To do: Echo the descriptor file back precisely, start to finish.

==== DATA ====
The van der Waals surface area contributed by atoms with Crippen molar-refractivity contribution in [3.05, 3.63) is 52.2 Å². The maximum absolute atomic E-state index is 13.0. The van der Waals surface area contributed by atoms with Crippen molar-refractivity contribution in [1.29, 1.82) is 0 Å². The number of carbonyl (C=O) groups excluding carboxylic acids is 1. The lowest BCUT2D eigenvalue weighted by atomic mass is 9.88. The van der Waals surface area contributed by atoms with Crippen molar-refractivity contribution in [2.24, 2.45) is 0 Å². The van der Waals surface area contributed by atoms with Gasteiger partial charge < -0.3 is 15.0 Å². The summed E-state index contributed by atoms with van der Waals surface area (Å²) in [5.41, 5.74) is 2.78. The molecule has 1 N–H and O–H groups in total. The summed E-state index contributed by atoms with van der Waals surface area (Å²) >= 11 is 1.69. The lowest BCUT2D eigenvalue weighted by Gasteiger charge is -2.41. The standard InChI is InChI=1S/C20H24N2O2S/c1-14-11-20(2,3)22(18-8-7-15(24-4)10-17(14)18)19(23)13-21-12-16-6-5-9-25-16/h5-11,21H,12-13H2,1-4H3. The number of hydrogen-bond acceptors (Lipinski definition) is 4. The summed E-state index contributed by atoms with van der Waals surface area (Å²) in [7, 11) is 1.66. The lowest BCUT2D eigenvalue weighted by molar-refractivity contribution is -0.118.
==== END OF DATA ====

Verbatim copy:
The van der Waals surface area contributed by atoms with Crippen molar-refractivity contribution in [3.05, 3.63) is 52.2 Å². The maximum absolute atomic E-state index is 13.0. The van der Waals surface area contributed by atoms with Crippen molar-refractivity contribution in [1.29, 1.82) is 0 Å². The number of carbonyl (C=O) groups excluding carboxylic acids is 1. The lowest BCUT2D eigenvalue weighted by atomic mass is 9.88. The van der Waals surface area contributed by atoms with Crippen molar-refractivity contribution in [2.24, 2.45) is 0 Å². The van der Waals surface area contributed by atoms with Gasteiger partial charge < -0.3 is 15.0 Å². The summed E-state index contributed by atoms with van der Waals surface area (Å²) in [5.41, 5.74) is 2.78. The molecule has 1 N–H and O–H groups in total. The summed E-state index contributed by atoms with van der Waals surface area (Å²) >= 11 is 1.69. The lowest BCUT2D eigenvalue weighted by Gasteiger charge is -2.41. The standard InChI is InChI=1S/C20H24N2O2S/c1-14-11-20(2,3)22(18-8-7-15(24-4)10-17(14)18)19(23)13-21-12-16-6-5-9-25-16/h5-11,21H,12-13H2,1-4H3. The number of hydrogen-bond acceptors (Lipinski definition) is 4. The summed E-state index contributed by atoms with van der Waals surface area (Å²) in [7, 11) is 1.66. The lowest BCUT2D eigenvalue weighted by molar-refractivity contribution is -0.118.